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Studying Computational Neuroscience

Computational Neuroscience is an interdisciplinary field that studies neural systems with mathematical models and computer simulations. Levels of analysis range from the molecular and cellular level up to the systems and cognitive level. Computational Neuroscience closely interacts with experimental neuroscience. For instance, experimental data are valued inputs for developing theoretical models; and theoretical results are used to generate new experimental hypotheses.


At the Ruhr University Bochum, several research groups work in the field of Computational Neuroscience:

 

A sequence of classes offered in the Faculty of Psychology specifically targets Psychology students, including those who do not already have a strong background in programming and mathematical modelling. Successful completion of these classes will enable Psychology students to pursue a Master thesis in Computational Neuroscience. However, these classes are open to interested students of other disciplines, especially Applied Computer Science.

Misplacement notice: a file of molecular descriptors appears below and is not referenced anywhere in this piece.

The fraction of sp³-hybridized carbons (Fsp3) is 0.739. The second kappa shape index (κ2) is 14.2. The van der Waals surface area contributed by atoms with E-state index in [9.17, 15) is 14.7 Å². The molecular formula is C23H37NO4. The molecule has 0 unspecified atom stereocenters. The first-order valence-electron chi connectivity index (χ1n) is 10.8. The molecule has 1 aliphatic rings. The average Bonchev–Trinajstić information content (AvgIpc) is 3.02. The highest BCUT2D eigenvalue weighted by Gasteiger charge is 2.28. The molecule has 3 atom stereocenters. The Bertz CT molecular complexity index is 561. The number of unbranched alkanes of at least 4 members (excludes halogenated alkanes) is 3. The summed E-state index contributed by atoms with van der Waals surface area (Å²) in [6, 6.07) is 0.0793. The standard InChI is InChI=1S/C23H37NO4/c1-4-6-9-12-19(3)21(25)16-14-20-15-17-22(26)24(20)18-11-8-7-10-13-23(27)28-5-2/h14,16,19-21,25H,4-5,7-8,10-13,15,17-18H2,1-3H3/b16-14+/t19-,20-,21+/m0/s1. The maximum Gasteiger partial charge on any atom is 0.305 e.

Bachelor Level (3rd semester and up)

  • Introduction to scientific programming (Winter Semester, Morrison)
  • Mathematical Psychology (Summer Semester, Cheng)


Master Level

  • Cognitive Modeling (Winter Semester, Cheng)
  • Neural Networks (Summer Semester, Morrison)


In these classes, students not only gain in-depth knowledge of up-to-date topics in Neuroscience, but also acquire important methodological skills such as computer programming and communication of scientific results. These skills can be a valuable asset when applying for positions in research institutions or the industry. The acquired programming skills also enable students to design their own computer experiments or to conduct data analysis.

 

The sequence of classes can be supplemented with other classes outside the sequence:

  • Mathematics for modeling and data analysis (Summer Semester, Wiskott)
  • Model-based data analysis (Summer Semester, Wiskott)
  • Neural Simulation (Summer Semester, Yoshida)